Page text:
it will compute the sum of all elements marked with the star:

```
1 0 0 0 1
1 * * * 0
1 * * * 0
0 * * * 1
0 1 0 0 0
```

Invoking with `compute_sum(input, -1, 1, -1, 1)`

:

```
* * 0 0 1
* * 1 0 0
1 0 0 0 0
0 0 0 1 1
0 1 0 0 0
```

As you can see it ignores all elements that lie outside of array range. This will make all solutions much simpler as we don't have to worry about this issue. The running time of this method is proportional to the size of the passed range. In the worst case you can compute the sum of all elements in the array by invoking `compute_sum(input, 0, size, 0, size)`

, where `size`

is the size of our input array. So the time complexity of this method is `O(n^2)`

.

## Naive solution

The naive solution is very simple. All we need to do is to calculate for each element of output array how many `1`

are in the input array within specified radius. For example, if we are calculating value for position (3,3) and the radius is 2, we need to sum all elements from position (1, 1) to (5, 5). This means invoking `compute_sum(array, 1, 5, 1, 5)`

.

```
def naive_solution
# call to empty method, it generates two-dimensional array filled with zeroes
out = empty
size.times do |x|
size.times do |y|
# calculate sum of elements in input array with specified radius
set(out, x, y, compute_sum(input, x - radius, x + radius, y - radius, y + radius))
end
end
print(out)
end
```

So how fast is this solution? Well, not much. We have two main loops that iterate over output array, each one iterates over 0 to n - 1. So the time complexity of those two loops is O(n^2). Now inside this inner loop we are calculating the sum of elements using `compute_sum`

method. We already know that this method has time complexity of `O(n^2)`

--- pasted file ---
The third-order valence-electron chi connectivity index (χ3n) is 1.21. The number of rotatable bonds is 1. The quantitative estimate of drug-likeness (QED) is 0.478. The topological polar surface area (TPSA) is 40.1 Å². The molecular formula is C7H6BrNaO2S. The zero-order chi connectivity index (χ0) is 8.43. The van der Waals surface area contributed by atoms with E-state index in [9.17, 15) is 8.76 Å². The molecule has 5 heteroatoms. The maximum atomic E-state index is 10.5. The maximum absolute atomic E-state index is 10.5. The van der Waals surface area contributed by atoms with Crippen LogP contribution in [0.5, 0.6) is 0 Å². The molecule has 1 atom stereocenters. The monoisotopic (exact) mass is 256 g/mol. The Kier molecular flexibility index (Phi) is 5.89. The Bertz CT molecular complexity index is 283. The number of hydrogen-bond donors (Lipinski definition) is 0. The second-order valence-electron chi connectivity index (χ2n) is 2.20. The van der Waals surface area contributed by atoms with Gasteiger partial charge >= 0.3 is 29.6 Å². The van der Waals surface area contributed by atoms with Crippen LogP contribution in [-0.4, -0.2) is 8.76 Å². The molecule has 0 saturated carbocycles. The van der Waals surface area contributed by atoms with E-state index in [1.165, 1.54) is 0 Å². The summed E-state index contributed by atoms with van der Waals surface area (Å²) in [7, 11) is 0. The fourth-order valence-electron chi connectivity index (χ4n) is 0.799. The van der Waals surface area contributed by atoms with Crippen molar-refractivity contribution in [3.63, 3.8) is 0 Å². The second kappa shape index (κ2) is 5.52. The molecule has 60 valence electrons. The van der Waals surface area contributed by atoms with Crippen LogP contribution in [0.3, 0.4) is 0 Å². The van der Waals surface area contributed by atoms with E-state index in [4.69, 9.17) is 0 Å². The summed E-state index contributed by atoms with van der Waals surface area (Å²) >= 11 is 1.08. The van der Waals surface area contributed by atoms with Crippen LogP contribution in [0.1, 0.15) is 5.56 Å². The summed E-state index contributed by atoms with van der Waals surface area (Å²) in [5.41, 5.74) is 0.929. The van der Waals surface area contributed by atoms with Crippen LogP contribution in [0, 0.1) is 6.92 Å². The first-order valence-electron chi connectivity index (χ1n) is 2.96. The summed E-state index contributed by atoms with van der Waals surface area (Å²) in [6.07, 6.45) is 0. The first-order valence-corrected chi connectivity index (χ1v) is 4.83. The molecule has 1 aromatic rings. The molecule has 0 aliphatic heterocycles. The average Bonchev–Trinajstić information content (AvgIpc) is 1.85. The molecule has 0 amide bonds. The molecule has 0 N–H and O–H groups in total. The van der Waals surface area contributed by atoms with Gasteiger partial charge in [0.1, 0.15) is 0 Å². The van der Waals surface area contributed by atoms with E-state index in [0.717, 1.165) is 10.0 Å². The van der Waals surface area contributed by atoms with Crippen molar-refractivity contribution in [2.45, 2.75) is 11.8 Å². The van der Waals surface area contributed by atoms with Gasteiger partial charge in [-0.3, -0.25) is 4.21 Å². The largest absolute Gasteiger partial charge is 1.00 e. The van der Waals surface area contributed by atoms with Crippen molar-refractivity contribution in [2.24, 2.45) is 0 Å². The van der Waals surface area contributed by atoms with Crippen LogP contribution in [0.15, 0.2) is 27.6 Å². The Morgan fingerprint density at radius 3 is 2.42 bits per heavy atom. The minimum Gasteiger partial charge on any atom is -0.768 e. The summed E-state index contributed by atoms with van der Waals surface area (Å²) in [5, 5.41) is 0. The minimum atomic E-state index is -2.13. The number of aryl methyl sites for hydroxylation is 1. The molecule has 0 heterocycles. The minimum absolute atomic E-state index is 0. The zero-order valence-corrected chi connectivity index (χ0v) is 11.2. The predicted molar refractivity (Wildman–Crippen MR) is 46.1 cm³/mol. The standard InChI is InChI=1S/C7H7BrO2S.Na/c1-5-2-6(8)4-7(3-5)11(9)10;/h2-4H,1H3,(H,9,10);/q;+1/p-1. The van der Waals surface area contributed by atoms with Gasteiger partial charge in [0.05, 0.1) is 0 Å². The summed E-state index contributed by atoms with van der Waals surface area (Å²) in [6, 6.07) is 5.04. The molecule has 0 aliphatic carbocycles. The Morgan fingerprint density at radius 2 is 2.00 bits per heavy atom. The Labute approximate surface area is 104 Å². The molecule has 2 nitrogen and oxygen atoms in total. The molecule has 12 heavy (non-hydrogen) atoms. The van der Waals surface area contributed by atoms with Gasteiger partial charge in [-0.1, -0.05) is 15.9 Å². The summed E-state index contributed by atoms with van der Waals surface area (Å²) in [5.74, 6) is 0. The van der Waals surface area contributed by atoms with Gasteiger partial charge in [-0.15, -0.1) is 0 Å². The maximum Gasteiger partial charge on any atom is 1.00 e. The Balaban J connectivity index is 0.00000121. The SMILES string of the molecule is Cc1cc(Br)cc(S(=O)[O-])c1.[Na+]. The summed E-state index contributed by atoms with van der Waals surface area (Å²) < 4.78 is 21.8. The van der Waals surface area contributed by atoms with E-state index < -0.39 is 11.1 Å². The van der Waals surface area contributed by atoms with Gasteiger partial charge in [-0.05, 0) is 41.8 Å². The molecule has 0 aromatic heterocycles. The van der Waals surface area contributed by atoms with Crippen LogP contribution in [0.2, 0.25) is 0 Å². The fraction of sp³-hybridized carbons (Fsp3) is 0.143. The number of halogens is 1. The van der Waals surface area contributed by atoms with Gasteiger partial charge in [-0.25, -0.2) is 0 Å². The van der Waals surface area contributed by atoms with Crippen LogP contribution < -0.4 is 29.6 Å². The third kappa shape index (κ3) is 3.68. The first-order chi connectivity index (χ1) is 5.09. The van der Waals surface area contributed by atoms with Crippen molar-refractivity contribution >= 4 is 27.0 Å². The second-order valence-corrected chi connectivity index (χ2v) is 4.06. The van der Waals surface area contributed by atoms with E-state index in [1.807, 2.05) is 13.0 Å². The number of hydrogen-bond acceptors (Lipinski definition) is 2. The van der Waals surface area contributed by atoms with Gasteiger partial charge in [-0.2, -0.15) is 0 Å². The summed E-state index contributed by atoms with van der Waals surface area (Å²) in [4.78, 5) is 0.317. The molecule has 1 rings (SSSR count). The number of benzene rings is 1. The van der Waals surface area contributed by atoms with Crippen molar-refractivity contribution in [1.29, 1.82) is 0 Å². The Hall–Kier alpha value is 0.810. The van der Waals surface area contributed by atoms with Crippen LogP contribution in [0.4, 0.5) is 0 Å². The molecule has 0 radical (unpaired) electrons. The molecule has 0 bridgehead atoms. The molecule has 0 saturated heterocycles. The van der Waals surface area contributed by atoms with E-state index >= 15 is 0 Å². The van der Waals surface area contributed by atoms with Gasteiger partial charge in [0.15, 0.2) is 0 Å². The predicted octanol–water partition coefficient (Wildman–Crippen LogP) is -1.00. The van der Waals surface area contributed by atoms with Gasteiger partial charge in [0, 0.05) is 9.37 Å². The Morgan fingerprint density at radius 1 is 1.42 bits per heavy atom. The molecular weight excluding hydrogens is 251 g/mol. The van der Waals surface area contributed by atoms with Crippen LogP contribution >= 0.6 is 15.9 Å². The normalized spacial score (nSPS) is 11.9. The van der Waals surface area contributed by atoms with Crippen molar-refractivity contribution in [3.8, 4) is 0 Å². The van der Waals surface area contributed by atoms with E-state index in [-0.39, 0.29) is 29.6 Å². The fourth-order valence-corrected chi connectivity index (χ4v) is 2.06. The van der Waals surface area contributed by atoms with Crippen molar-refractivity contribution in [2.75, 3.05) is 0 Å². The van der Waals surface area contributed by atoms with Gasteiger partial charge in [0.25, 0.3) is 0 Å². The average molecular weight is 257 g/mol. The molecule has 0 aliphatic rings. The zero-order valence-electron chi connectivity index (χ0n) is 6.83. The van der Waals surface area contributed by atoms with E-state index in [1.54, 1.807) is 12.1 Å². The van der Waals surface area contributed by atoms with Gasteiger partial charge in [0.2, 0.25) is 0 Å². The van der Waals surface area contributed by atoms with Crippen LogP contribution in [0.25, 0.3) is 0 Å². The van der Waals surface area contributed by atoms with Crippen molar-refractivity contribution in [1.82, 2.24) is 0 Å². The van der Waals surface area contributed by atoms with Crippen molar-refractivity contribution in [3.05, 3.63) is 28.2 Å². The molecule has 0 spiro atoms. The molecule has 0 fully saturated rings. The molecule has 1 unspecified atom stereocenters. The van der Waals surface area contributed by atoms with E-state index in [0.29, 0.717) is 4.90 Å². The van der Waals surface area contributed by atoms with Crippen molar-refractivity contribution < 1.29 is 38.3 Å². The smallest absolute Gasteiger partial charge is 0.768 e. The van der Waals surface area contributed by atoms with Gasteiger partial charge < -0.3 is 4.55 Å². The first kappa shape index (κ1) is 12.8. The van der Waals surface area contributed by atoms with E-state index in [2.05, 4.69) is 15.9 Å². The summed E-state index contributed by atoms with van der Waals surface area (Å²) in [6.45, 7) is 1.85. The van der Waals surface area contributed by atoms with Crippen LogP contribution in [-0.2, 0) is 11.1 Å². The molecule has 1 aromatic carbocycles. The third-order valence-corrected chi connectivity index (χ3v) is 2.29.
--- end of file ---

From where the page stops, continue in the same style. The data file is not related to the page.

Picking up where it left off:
, so the total time complexity is `O(n^2 * n^2)`

, which is `O(n^4)`

.

## Better solution

The problem with naive solution is that it sums the same values multiple times. Let's assume that we are calculating sum for middle element at position `(2, 2)`

by invoking `compute_sum(input, 1, 3, 1, 3)`

```
1 0 0 0 1
1 * * * 0
1 * * * 0
0 * * * 1
0 1 0 0 0
```

And then we want to compute sum for element at position `(3, 2)`

by invoking `compute_sum(input, 2, 4, 1, 3)`

```
1 0 0 0 1
1 1 * * *
1 0 * * *
0 0 * * *
0 1 0 0 0
```

By looking at the starred values, you can see that we need to sum 6 values again. This is a huge waste of time, and it will be more obvious when you have bigger value of radius `r`

. As you can see the sum for new field does not include values inside left column from `(1, 1)`

to `(1, 3)`

and includes values inside right column from `(4, 1)`

to `(4, 3)`

. So the sum for new field is just value for the previous field on the left, minus left column and plus right column. The same solution can be applied when moving down. It will the sum for previous field, minus top column and plus bottom column. Here is the implementation.

```
def run_better_solution
@output = init_empty_array
(0...size).each do |y|
if y == 0
set(@output, 0, 0, compute_sum(input, 0 - radius, 0 + radius, 0 - radius, 0 + radius))
else
top_row = compute_sum(input, 0, radius, y - radius - 1, y - radius - 1)
bottom_row = compute_sum(input, 0, radius, y + radius, y + radius)
set(@output, 0, y, get(@output, 0, y - 1) - top_row + bottom_row)
end
(1...size).each do |x|
left_column = compute_sum(input, x - radius - 1, x - radius - 1, y - radius, y + radius)
right_column = compute_sum(input, x + radius, x + radius, y - radius, y + radius)
set(@output, x, y, get(@output, x - 1, y) - left_column + right_column)
end
end
end
```

The most time consuming operation in this solution is the nested loop, which is executed `O(n^2)`

times. Inside this loop we calculate the sum of left and right column. Since both can have maximum size of `n`

, then time complexity for this loop is `O(n)`

. Combining this together we have time complexity `O(n^3)`

. Much better than naive solution.

## Optimal solution

We can still do better than `O(n^3)`

. We can use the same idea with calculating sums from previous solution, but this time when computing sum for particular field we will sum only values that only lie in the same row within specified radius `r`

. We need to store all those sums in temporary array.

Here is an illustration of how bounding box is moving in the input array. Star indicate fields that are summed up.

```
# Calculating sum for (0,0), radius 1, sum is 1
* * 0 0 1
1 1 1 0 0
1 0 0 0 0
0 0 0 1 1
0 1 0 0 0
# Calculating sum for (1,0), radius 1, sum is 1
* * * 0 1
1 1 1 0 0
1 0 0 0 0
0 0 0 1 1
0 1 0 0 0
# Calculating sum for (2,0), radius 1, sum is 0
1 * * * 1
1 1 1 0 0
1 0 0 0 0
0 0 0 1 1
0 1 0 0 0
# Calculating sum for (3,0), radius 1, sum is 1